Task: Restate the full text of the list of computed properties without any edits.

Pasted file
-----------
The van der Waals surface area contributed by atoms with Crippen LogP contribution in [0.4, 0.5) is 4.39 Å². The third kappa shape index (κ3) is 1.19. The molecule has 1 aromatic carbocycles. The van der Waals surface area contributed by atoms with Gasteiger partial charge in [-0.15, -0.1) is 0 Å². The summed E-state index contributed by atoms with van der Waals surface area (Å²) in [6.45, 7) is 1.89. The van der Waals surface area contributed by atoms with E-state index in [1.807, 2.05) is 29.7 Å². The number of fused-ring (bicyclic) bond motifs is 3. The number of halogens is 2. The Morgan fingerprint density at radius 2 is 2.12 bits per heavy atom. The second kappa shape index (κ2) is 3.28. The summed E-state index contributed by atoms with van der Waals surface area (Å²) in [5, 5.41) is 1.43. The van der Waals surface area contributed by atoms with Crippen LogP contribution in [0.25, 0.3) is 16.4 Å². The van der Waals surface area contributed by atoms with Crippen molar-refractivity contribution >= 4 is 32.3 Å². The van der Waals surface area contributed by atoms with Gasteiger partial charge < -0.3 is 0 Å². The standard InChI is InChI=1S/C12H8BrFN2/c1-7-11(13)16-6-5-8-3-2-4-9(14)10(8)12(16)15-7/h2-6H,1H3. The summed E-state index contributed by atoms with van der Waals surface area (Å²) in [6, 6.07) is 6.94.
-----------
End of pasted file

The van der Waals surface area contributed by atoms with Crippen LogP contribution in [0.4, 0.5) is 4.39 Å². The third kappa shape index (κ3) is 1.19. The molecule has 1 aromatic carbocycles. The van der Waals surface area contributed by atoms with Gasteiger partial charge in [-0.15, -0.1) is 0 Å². The summed E-state index contributed by atoms with van der Waals surface area (Å²) in [6.45, 7) is 1.89. The van der Waals surface area contributed by atoms with E-state index in [1.807, 2.05) is 29.7 Å². The number of fused-ring (bicyclic) bond motifs is 3. The number of halogens is 2. The Morgan fingerprint density at radius 2 is 2.12 bits per heavy atom. The second kappa shape index (κ2) is 3.28. The summed E-state index contributed by atoms with van der Waals surface area (Å²) in [5, 5.41) is 1.43. The van der Waals surface area contributed by atoms with Crippen LogP contribution in [0.25, 0.3) is 16.4 Å². The van der Waals surface area contributed by atoms with Crippen molar-refractivity contribution >= 4 is 32.3 Å². The van der Waals surface area contributed by atoms with Gasteiger partial charge < -0.3 is 0 Å². The standard InChI is InChI=1S/C12H8BrFN2/c1-7-11(13)16-6-5-8-3-2-4-9(14)10(8)12(16)15-7/h2-6H,1H3. The summed E-state index contributed by atoms with van der Waals surface area (Å²) in [6, 6.07) is 6.94.